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Cellular Therapies for Cardiac Diseases – FDA Preclinical Perspective Richard D. McFarland Ph.D., M.D. CBER/OCTGT/DCEPT BRMAC # 37 March 18-19, 2004 Scope of Talk Framework for FDA Reviews Preclinical Models for Cardiac Diseases Introduction of Scientific Speakers
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Cellular Therapies for Cardiac Diseases – FDA Preclinical Perspective Richard D. McFarland Ph.D., M.D. CBER/OCTGT/DCEPT BRMAC # 37 March 18-19, 2004
Scope of Talk • Framework for FDA Reviews • Preclinical Models for Cardiac Diseases • Introduction of Scientific Speakers
FDA Review isProduct-based • Parallels prudent product development • Dependent on characteristics of specific product • Preclinical studies designed to support use of specific products • Clinical trial design supported by manufacturing, preclinical data • Framed by regulations
Investigational New Drug (IND)Regulations21 CFR312.23 (8) Adequate information about pharmacological and toxicological studies of the drug involving laboratory animals or in vitro, on the basis of which the sponsor has concluded that it is reasonably safe to conduct the proposed clinical investigations. The kind, duration, and scope of animal and other tests required varieswith the duration and nature of the proposedclinicalinvestigations…..
IND Regulations 21CFR312.23 (8)(ii)(b) For each toxicology study that is intended primarily to support the safety of the proposed clinical investigation, a full tabulation of data suitable for detailed review…..
Goals of Preclinical Evaluation • Provide rationale for proposed therapy • Discern mechanism of action • Identify “at risk” patient populations • Recommend safe starting doses and escalation schemes for humans • Preliminary risk/benefit assessment • Identify parameters for clinical monitoring
Use of Preclinical Models of Cellular Therapies • Scientific rationale with the cellular product intended for clinical use • Understanding of cell function, trafficking and differentiation • Modelling of routes of administration
Characteristics of Ideal Animal Model for Cardiac Cell Therapies • Similar pathophysiology to humans • Improves predictability of human risks • Similar anatomy to humans • Allows modeling of catheter use with clinical catheter • Allows for dose exploration • Immune tolerance to human cells • Allows use of clinical cellular product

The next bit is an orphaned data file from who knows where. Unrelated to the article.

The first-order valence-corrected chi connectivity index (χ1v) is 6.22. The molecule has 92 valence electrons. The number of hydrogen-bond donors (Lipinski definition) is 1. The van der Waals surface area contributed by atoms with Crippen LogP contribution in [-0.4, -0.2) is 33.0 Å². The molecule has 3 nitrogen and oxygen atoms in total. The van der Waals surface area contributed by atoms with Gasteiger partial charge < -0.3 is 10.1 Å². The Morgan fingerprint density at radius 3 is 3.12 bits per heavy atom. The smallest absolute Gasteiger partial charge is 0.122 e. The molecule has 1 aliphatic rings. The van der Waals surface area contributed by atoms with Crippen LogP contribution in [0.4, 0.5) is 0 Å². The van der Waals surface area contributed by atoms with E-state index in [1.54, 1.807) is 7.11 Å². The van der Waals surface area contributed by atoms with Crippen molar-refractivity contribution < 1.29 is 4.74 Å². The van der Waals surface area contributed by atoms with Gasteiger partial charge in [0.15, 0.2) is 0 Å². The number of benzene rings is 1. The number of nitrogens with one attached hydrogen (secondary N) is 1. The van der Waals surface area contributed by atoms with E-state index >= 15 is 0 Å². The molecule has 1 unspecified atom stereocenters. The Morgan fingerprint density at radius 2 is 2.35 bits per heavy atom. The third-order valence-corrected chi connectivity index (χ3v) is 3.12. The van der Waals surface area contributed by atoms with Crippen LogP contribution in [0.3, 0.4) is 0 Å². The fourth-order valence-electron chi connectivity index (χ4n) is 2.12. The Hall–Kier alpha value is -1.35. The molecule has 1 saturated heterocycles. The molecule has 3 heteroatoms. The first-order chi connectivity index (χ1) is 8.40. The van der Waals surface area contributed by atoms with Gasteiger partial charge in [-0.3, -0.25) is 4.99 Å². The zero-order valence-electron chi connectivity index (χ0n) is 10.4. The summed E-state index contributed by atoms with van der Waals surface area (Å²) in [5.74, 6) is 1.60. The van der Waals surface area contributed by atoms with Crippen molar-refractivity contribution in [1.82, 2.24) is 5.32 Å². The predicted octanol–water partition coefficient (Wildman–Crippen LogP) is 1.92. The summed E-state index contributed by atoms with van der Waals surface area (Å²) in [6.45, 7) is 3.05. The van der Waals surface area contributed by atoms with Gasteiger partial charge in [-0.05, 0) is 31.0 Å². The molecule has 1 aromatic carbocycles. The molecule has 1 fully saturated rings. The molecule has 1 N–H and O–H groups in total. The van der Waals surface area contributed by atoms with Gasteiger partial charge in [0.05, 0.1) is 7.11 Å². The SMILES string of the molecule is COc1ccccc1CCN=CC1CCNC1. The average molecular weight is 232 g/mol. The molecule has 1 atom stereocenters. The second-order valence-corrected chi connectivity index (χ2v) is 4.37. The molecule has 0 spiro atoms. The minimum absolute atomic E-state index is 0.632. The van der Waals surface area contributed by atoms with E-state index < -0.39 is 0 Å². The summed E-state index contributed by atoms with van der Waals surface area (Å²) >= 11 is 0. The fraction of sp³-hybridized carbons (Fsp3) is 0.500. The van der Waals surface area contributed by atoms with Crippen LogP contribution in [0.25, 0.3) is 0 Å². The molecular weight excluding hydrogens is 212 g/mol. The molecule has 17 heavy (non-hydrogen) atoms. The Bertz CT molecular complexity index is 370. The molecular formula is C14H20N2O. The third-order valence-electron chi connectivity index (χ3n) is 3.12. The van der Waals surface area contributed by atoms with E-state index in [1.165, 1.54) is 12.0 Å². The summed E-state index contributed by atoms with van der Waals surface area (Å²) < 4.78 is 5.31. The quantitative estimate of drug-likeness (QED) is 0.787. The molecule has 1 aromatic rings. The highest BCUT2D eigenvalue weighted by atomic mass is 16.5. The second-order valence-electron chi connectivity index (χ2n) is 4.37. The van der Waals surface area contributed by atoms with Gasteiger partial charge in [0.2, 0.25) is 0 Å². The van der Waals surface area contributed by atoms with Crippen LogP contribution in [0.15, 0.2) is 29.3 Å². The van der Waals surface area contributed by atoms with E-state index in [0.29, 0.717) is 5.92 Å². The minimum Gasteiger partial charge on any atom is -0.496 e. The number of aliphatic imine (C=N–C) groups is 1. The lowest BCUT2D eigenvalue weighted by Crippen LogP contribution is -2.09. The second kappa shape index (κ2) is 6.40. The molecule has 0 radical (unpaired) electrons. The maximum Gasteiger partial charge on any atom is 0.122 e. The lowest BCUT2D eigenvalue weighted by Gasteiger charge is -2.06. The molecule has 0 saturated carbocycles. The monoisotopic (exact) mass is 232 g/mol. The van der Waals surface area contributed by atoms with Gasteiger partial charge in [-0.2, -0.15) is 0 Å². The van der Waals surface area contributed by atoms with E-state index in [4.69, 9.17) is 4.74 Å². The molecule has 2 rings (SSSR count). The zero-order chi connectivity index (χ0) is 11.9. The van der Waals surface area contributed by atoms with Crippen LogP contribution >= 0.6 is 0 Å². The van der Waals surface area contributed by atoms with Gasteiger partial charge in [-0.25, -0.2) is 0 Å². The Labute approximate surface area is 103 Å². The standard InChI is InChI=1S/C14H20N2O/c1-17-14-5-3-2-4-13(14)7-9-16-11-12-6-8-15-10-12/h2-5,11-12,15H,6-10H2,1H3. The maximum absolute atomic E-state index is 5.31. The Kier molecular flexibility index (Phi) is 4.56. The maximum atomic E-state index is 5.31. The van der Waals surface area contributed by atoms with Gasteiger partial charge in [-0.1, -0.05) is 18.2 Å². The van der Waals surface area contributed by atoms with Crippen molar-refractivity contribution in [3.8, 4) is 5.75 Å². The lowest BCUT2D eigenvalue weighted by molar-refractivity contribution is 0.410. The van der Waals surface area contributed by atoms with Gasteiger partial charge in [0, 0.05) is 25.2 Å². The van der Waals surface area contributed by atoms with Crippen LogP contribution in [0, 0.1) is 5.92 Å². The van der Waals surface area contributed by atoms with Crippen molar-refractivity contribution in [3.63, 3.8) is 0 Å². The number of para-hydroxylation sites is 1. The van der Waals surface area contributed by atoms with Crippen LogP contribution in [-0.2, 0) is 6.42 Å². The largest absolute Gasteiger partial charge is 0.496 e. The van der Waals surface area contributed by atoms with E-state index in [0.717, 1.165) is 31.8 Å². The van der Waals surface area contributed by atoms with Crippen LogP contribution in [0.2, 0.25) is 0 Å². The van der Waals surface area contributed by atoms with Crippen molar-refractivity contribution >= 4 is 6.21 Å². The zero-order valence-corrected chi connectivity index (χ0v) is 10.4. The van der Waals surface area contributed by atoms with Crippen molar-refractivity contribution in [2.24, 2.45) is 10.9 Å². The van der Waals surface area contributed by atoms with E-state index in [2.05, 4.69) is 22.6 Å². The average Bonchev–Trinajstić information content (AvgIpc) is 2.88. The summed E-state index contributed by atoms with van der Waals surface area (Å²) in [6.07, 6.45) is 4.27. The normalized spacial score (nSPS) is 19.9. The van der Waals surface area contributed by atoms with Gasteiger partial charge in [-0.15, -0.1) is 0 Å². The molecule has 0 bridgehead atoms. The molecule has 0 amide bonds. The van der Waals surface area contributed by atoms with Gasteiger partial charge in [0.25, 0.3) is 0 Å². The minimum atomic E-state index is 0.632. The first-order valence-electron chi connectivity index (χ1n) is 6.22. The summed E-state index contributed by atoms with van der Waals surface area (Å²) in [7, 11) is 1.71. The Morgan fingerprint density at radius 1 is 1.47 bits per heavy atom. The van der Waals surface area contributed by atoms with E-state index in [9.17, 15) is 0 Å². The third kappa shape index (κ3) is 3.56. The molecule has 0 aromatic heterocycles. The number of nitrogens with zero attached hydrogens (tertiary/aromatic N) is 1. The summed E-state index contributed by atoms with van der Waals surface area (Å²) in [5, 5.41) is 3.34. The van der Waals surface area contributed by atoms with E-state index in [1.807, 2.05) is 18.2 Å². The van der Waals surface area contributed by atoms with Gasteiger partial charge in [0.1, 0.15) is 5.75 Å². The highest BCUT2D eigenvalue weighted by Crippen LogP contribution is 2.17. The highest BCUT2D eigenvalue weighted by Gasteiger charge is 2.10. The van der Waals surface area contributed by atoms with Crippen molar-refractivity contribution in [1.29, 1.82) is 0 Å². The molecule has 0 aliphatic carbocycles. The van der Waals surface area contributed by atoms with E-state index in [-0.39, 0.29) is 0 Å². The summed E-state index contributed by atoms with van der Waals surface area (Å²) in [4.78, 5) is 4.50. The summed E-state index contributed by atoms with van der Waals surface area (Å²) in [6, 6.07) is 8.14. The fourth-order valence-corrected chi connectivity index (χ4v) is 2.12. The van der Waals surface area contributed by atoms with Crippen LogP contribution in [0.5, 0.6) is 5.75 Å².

Syngeneic Animal Models of Cardiac Diseases • Can provide useful data for assessment of safety • Analogous cell source from animals • Potential processing, formulation, and storage differences • Limited product characterization introduces uncertainty
Complexity due to Innovative Delivery Systems • Intraoperative transepicardial injection (usually CABG) • Catheter-mediated transendocardial injection • Catheter-mediated via cardiac vein
Small Animal Models in Published Literature • Cryoinjury or coronary artery ligation primarily used to generate damaged myocardium • Immunocompromised animals available (mouse and rat) • Species used • Mouse • Rat • Rabbit
Large Animal Models in Published Literature • Ameroid constrictor primarily used to generate ischemic area • Amenable to catheter administration • Amenable to clinical monitoring modalities • Species used • Dog • Sheep • Pig
Potential Sources of Data to Support Initiation of Clinical Trials • Preclinical studies specifically designed to support a clinical trial • Other potential sources • Existing animal studies designed to answer other questions • In vitro studies • Clinical trials using the “same” product
Using Published Animal or Human Studies as Sole Support for Intiation of Clinical Trials • Often they were not designed to answer a toxicologic question, and therefore, adequate toxicology endpoints may not have been incorporated into the design • Published reports must provide sufficient information for independent review
Use of Published Studies (cont’d) • Protocols must be sufficiently detailed • Specifics of the route of administration • Catheter specifics such as identity, flow rates and pressures • Location of injection in relation to ischemic region • Must contain details of “routine” monitoring and analytical plans
Use of Published Studies (cont’d) • Data must be presented in sufficient detail • In-process and lot-release data (manufacturing) • Complete study reports for animal and clinical studies
Use of Published Studies (cont’d) • Cellular products used in published reports may not be comparable to the intended clinical product • Insufficient data to allow comparability assessment • Editorial constraints
Regulatory Challenges • Does the submission contain “sufficient information to assess risks to the subjects in the proposed trial?” • Were adequate preclinical studies performed? • Were data submitted in sufficient detail to conduct an independent review? • If sufficient data are present, are the risks to human subjects unreasonable and significant?
Afternoon Speakers • Focus on cells • Doris Taylor, University of Minnesota • Silviu Itescu, Columbia University • Focus on devices • D. Nick Jensen, FDA/CDRH • Robert Lederman, NIH/NHLBI